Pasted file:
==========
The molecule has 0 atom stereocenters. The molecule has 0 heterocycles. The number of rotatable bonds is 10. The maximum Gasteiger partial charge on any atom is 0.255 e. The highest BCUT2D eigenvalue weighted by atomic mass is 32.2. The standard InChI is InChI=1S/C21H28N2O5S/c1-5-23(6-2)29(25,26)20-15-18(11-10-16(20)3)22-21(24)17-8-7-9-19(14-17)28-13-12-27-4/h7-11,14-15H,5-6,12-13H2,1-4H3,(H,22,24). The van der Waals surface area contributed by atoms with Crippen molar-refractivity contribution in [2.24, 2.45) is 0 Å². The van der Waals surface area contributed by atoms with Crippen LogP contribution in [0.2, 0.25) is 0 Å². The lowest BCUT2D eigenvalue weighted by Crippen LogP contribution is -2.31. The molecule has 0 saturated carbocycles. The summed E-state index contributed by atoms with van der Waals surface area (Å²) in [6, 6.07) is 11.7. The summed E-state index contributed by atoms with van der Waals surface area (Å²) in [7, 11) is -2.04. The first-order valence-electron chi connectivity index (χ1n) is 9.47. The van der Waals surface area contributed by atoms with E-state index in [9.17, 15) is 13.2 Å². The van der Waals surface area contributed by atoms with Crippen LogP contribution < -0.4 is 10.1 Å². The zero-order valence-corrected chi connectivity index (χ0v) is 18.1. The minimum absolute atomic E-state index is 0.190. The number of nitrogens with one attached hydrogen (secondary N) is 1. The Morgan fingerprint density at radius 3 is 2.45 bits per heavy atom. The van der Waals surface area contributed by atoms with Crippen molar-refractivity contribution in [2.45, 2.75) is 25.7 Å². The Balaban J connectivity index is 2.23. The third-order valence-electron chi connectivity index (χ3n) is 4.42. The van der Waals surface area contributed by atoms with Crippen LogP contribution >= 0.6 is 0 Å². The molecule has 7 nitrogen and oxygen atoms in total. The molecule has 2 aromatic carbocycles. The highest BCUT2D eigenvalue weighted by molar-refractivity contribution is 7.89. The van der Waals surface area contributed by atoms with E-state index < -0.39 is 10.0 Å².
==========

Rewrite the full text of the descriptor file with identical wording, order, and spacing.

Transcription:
The molecule has 0 atom stereocenters. The molecule has 0 heterocycles. The number of rotatable bonds is 10. The maximum Gasteiger partial charge on any atom is 0.255 e. The highest BCUT2D eigenvalue weighted by atomic mass is 32.2. The standard InChI is InChI=1S/C21H28N2O5S/c1-5-23(6-2)29(25,26)20-15-18(11-10-16(20)3)22-21(24)17-8-7-9-19(14-17)28-13-12-27-4/h7-11,14-15H,5-6,12-13H2,1-4H3,(H,22,24). The van der Waals surface area contributed by atoms with Crippen molar-refractivity contribution in [2.24, 2.45) is 0 Å². The van der Waals surface area contributed by atoms with Crippen LogP contribution in [0.2, 0.25) is 0 Å². The lowest BCUT2D eigenvalue weighted by Crippen LogP contribution is -2.31. The molecule has 0 saturated carbocycles. The summed E-state index contributed by atoms with van der Waals surface area (Å²) in [6, 6.07) is 11.7. The summed E-state index contributed by atoms with van der Waals surface area (Å²) in [7, 11) is -2.04. The first-order valence-electron chi connectivity index (χ1n) is 9.47. The van der Waals surface area contributed by atoms with E-state index in [9.17, 15) is 13.2 Å². The van der Waals surface area contributed by atoms with Crippen LogP contribution < -0.4 is 10.1 Å². The zero-order valence-corrected chi connectivity index (χ0v) is 18.1. The minimum absolute atomic E-state index is 0.190. The number of nitrogens with one attached hydrogen (secondary N) is 1. The Morgan fingerprint density at radius 3 is 2.45 bits per heavy atom. The van der Waals surface area contributed by atoms with Crippen molar-refractivity contribution in [2.45, 2.75) is 25.7 Å². The Balaban J connectivity index is 2.23. The third-order valence-electron chi connectivity index (χ3n) is 4.42. The van der Waals surface area contributed by atoms with Crippen LogP contribution >= 0.6 is 0 Å². The molecule has 7 nitrogen and oxygen atoms in total. The molecule has 2 aromatic carbocycles. The highest BCUT2D eigenvalue weighted by molar-refractivity contribution is 7.89. The van der Waals surface area contributed by atoms with E-state index < -0.39 is 10.0 Å².